Mechanisms of behavior change in alcoholics anonymous: does Alcoholics Anonymous lead to better alcohol use outcomes by reducing depression symptoms?
Indices of negative affect, such as depression, have been implicated in stress-induced pathways to alcohol relapse. Empirically supported continuing care resources, such as Alcoholics Anonymous (AA), emphasize reducing negative affect to reduce relapse risk, but little research has been conducted to examine putative affective mechanisms of AA's effects. Methods
Using lagged, controlled, hierarchical linear modeling and mediational analyses this study investigated whether AA participation mobilized changes in depression symptoms and whether such changes explained subsequent reductions in alcohol use. Alcohol-dependent adults (n = 1706), receiving treatment as part of a clinical trial, were assessed at intake, 3, 6, 9, 12 and 15 months. Results
Findings revealed elevated levels of depression compared to the general population, which decreased during treatment and then remained stable over follow-up. Greater AA attendance was associated with better subsequent alcohol use outcomes and decreased depression. Greater depression was associated with heavier and more frequent drinking. Lagged mediation analyses revealed that the effects of AA on alcohol use was mediated partially by reductions in depression symptoms. However, this salutary effect on depression itself appeared to be explained by AA's proximal effect on reducing concurrent drinking. Conclusions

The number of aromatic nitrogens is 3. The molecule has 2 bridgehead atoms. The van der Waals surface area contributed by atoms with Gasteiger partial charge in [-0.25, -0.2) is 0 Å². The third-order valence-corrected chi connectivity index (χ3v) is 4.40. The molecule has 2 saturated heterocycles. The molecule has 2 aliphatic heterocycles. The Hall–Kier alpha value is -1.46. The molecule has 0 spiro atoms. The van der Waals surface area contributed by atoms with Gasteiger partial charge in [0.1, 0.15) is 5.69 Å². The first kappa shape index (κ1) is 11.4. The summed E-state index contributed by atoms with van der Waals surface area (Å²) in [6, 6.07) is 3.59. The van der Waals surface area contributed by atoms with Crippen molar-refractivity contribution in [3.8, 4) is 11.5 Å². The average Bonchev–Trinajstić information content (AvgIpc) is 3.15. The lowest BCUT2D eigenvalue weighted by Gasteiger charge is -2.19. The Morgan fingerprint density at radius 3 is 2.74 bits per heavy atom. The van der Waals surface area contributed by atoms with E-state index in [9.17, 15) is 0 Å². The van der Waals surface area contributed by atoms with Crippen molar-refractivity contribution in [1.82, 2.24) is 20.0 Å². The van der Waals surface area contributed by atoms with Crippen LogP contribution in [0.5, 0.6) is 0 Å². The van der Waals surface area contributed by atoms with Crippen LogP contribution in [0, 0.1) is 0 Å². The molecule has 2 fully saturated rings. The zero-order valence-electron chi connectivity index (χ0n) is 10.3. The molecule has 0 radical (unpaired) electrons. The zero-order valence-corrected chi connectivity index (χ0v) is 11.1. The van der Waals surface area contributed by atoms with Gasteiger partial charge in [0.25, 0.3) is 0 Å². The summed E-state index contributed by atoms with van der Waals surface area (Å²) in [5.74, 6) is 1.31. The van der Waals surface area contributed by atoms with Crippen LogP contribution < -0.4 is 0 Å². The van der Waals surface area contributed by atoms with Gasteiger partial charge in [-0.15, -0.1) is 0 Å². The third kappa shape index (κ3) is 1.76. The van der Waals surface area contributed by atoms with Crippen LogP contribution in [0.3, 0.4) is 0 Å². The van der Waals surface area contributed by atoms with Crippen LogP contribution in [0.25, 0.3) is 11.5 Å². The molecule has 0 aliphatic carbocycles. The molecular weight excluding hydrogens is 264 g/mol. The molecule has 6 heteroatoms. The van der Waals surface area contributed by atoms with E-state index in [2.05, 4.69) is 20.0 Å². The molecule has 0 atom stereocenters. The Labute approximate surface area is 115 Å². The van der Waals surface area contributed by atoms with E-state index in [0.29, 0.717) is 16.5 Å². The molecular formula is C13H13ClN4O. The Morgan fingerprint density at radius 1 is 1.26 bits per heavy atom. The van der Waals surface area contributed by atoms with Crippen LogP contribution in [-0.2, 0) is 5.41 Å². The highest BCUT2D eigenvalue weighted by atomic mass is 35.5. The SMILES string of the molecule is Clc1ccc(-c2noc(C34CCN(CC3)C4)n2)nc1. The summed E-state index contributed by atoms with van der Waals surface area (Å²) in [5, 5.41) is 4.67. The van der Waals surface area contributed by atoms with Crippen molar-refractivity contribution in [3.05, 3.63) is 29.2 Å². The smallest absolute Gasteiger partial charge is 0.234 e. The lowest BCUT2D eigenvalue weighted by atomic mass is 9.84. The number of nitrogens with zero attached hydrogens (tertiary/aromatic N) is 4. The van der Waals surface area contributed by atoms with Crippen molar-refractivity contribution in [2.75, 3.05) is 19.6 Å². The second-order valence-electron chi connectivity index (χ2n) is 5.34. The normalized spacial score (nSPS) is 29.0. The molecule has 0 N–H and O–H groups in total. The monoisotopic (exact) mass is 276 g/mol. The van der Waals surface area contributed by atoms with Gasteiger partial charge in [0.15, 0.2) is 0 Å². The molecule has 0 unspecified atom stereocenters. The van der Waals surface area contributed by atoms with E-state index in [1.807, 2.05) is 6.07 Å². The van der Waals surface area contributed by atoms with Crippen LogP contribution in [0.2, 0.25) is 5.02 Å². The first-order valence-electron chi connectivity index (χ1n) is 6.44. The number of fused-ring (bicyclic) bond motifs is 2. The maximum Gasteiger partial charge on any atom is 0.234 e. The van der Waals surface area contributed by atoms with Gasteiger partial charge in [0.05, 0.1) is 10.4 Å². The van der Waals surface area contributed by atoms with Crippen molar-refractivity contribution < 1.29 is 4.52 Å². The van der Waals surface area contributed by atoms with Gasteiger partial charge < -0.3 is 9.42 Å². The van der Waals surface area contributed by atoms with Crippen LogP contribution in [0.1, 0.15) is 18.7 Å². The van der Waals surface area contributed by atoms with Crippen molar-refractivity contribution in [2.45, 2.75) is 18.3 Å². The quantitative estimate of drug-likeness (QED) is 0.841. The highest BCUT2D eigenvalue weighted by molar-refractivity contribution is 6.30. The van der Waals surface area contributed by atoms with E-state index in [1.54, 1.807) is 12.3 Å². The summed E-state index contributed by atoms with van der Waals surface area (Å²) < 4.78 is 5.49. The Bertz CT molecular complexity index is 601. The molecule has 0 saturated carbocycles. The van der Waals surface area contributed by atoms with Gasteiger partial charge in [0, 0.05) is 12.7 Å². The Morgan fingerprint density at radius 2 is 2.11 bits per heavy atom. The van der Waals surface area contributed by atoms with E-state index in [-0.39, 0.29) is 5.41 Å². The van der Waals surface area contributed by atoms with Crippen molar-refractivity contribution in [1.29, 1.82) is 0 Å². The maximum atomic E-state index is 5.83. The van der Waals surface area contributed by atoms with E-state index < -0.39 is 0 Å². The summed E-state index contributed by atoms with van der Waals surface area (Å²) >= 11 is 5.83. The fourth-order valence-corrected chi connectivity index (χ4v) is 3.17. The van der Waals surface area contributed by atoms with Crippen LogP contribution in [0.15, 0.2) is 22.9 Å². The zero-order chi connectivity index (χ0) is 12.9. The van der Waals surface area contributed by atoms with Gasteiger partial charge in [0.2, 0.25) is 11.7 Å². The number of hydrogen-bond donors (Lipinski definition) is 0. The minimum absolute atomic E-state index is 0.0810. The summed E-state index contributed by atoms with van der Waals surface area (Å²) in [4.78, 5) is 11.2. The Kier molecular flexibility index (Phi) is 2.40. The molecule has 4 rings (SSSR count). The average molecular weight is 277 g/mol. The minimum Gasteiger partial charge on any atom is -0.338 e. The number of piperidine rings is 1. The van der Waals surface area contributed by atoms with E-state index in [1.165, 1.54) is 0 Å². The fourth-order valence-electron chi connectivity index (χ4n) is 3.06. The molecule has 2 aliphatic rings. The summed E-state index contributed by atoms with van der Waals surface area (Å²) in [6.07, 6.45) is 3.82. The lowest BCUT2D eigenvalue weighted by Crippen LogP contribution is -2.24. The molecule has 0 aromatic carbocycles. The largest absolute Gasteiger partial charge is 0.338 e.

AA attendance was associated both concurrently and predictively with improved alcohol outcomes. Although AA attendance was associated additionally with subsequent improvements in depression, it did not predict such improvements over and above concurrent alcohol use. AA appears to lead both to improvements in alcohol use and psychological and emotional wellbeing which, in turn, may reinforce further abstinence and recovery-related change.
Document Type: Research Article
Affiliations: 1: Decision Sciences Institute/PIRE, Pawtucket, RI, USA, 2: Brown University, Center for Alcohol and Addiction Studies, Providence, RI, USA, 3: Center on Alcoholism, Substance Abuse and Addiction (CASAA), Albuquerque, NM, USA and 4: Case Western Reserve University School of Medicine, Department of Psychiatry, Division of Child Psychiatry, W.O. Walker Center, Cleveland, OH, USA
Publication date: 2010-04-01